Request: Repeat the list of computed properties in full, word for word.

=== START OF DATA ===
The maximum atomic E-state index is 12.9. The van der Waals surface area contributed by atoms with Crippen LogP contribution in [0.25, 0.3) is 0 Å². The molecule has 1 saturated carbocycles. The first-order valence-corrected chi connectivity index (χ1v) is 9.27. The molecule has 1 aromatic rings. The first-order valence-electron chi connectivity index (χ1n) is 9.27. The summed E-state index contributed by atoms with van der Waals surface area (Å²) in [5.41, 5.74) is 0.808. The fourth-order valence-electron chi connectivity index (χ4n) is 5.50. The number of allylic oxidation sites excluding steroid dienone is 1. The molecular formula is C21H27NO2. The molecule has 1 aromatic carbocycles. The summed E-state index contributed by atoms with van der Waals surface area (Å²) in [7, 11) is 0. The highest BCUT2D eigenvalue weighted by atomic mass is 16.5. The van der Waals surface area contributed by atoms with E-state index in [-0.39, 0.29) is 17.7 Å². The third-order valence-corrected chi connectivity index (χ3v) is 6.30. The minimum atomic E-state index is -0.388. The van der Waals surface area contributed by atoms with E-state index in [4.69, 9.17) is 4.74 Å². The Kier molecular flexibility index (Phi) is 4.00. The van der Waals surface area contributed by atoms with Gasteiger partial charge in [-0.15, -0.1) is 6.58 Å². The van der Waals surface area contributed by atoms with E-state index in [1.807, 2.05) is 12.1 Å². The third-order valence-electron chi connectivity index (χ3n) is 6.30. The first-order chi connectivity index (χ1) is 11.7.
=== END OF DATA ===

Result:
The maximum atomic E-state index is 12.9. The van der Waals surface area contributed by atoms with Crippen LogP contribution in [0.25, 0.3) is 0 Å². The molecule has 1 saturated carbocycles. The first-order valence-corrected chi connectivity index (χ1v) is 9.27. The molecule has 1 aromatic rings. The first-order valence-electron chi connectivity index (χ1n) is 9.27. The summed E-state index contributed by atoms with van der Waals surface area (Å²) in [5.41, 5.74) is 0.808. The fourth-order valence-electron chi connectivity index (χ4n) is 5.50. The number of allylic oxidation sites excluding steroid dienone is 1. The molecular formula is C21H27NO2. The molecule has 1 aromatic carbocycles. The summed E-state index contributed by atoms with van der Waals surface area (Å²) in [7, 11) is 0. The highest BCUT2D eigenvalue weighted by atomic mass is 16.5. The van der Waals surface area contributed by atoms with E-state index in [-0.39, 0.29) is 17.7 Å². The third-order valence-corrected chi connectivity index (χ3v) is 6.30. The minimum atomic E-state index is -0.388. The van der Waals surface area contributed by atoms with E-state index in [4.69, 9.17) is 4.74 Å². The Kier molecular flexibility index (Phi) is 4.00. The van der Waals surface area contributed by atoms with Gasteiger partial charge in [-0.15, -0.1) is 6.58 Å². The van der Waals surface area contributed by atoms with E-state index in [1.807, 2.05) is 12.1 Å². The third-order valence-electron chi connectivity index (χ3n) is 6.30. The first-order chi connectivity index (χ1) is 11.7.